The UK Home Office is placing a number of Afghan families in temporary “bridging” accommodation in an Exeter hotel, as part of the government’s Afghan relocation programme.
Family members worked with and for UK organisations, before the Taliban took power in August. They have been evacuated to protect them from harassment and serious harm.
The bridging accommodation is a temporary measure until individuals and families are found permanent, long term accommodation in locations across the country.
Up to nine families are expected to move into the temporary Devon accommodation over the coming week, comprising individual adults and families with young children.
Councils across the UK have also been asked to help identify suitable long term accommodation for the resettlement scheme, and in Devon local appeals to private sector landlords have resulted in some potential homes being found.
The Afghan evacuees have been living in quarantine hotels elsewhere, since fleeing the new Taliban regime.
In Devon, City and District Councils, which have responsibility for housing, are attempting to identify more long term accommodation specifically from private sector landlords, so that there is no impact on their local housing waiting lists.
We are working with local community groups and volunteers to ensure that, once refugees are found suitable accommodation in the county, support around them is available quickly to help them settle in, access local health services and education, and find employment if possible.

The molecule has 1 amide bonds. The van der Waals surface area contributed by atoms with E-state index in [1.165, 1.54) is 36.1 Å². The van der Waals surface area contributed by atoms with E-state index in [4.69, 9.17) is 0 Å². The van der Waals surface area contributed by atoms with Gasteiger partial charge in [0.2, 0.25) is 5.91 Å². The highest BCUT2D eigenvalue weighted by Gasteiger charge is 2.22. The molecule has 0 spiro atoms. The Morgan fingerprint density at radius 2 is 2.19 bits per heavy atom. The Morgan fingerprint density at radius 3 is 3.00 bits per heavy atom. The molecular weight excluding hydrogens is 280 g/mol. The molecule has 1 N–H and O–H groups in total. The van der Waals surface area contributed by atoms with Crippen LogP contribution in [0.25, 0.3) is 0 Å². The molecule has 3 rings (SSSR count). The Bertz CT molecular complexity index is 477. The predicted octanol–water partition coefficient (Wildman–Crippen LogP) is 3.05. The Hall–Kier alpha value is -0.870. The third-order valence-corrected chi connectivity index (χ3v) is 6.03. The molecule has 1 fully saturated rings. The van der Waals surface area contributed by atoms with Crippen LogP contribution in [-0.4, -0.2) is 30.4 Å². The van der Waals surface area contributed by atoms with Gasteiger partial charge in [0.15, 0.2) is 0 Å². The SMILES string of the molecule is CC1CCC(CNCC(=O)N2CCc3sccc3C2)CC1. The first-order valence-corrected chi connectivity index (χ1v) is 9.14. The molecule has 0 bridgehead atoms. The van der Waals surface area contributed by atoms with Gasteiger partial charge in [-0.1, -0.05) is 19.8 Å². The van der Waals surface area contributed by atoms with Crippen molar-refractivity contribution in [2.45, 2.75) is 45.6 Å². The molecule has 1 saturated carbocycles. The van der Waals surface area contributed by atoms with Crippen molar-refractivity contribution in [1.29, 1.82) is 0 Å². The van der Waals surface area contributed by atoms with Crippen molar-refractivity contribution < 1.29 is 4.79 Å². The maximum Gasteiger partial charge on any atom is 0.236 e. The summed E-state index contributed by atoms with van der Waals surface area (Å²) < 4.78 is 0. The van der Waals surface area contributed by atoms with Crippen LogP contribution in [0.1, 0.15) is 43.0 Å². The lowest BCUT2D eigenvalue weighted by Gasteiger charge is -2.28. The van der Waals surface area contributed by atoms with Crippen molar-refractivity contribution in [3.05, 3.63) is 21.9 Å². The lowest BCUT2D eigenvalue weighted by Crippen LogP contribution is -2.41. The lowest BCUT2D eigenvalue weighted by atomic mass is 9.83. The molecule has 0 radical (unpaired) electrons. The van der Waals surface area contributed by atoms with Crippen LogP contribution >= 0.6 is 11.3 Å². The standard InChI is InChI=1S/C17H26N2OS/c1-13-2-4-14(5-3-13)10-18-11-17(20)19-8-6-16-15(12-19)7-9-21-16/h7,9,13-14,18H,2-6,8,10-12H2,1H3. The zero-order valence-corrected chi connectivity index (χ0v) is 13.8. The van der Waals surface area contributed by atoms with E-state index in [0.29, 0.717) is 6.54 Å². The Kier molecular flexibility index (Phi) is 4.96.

Councillor Roger Croad, Devon County Council’s Cabinet Member with responsibility for communities, said:
“All local authorities have been asked to help support with Afghan refugees who worked with and for our UK forces in Afghanistan and who were forced to leave their country as a result of the collapse of the country following withdrawal of US and UK forces.
“A group will be placed temporarily in Exeter as part of the Government’s resettlement programme pending their onward journey to long term accommodation, which could be anywhere in the country.
“We are working closely with Exeter City Council, NHS Devon, police and local community and voluntary groups to make sure we are ready to welcome them.”
Exeter City Council Leader Phil Bialyk said:
“We’ve always said that the city wants to play a full part in helping families forced to leave Afghanistan and start a new life, and I am pleased that we are able to support them in the city.
“Exeter has a proud record of helping refugees, just as it did following the conflict in Syria, and I know that they will receive a warm welcome during their stay in the city.”
Dr Barry Coakley has been supporting Afghan refugees who arrived in Exmouth in recent weeks with the support of NHS Devon Clinical Commissioning Group.
Dr Coakley said:
“These refugees have served our country and helped to keep members of the UK armed forces safe in Afghanistan. Now they are in Devon, a county where many of our armed forces are based, we welcome the opportunity to provide them and their families with the same access to healthcare as we and our families have. Having arrived in the UK with so little and often only a verbal account of their medical history, we are supporting refugees to build health records, offering childhood vaccinations, showing families how to access care through the NHS and addressing any immediate medical needs.”